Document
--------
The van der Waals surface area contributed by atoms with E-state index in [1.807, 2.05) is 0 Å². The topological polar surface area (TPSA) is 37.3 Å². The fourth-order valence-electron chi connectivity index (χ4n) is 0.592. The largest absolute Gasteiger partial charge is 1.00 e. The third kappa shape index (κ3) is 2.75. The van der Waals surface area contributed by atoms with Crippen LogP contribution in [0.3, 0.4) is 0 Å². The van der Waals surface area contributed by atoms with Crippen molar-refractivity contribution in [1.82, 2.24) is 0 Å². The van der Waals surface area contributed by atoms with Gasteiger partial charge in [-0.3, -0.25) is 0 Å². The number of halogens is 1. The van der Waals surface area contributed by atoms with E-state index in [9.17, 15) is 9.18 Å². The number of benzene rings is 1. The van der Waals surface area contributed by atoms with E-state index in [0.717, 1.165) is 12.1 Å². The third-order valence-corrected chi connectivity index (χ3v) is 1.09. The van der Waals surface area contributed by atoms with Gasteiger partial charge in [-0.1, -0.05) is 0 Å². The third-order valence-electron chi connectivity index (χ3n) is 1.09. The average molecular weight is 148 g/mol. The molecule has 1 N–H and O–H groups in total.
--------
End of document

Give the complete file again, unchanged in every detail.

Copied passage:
The van der Waals surface area contributed by atoms with E-state index in [1.807, 2.05) is 0 Å². The topological polar surface area (TPSA) is 37.3 Å². The fourth-order valence-electron chi connectivity index (χ4n) is 0.592. The largest absolute Gasteiger partial charge is 1.00 e. The third kappa shape index (κ3) is 2.75. The van der Waals surface area contributed by atoms with Crippen LogP contribution in [0.3, 0.4) is 0 Å². The van der Waals surface area contributed by atoms with Crippen molar-refractivity contribution in [1.82, 2.24) is 0 Å². The van der Waals surface area contributed by atoms with Gasteiger partial charge in [-0.3, -0.25) is 0 Å². The number of halogens is 1. The van der Waals surface area contributed by atoms with E-state index in [9.17, 15) is 9.18 Å². The number of benzene rings is 1. The van der Waals surface area contributed by atoms with E-state index in [0.717, 1.165) is 12.1 Å². The third-order valence-corrected chi connectivity index (χ3v) is 1.09. The van der Waals surface area contributed by atoms with Gasteiger partial charge in [-0.1, -0.05) is 0 Å². The third-order valence-electron chi connectivity index (χ3n) is 1.09. The average molecular weight is 148 g/mol. The molecule has 1 N–H and O–H groups in total.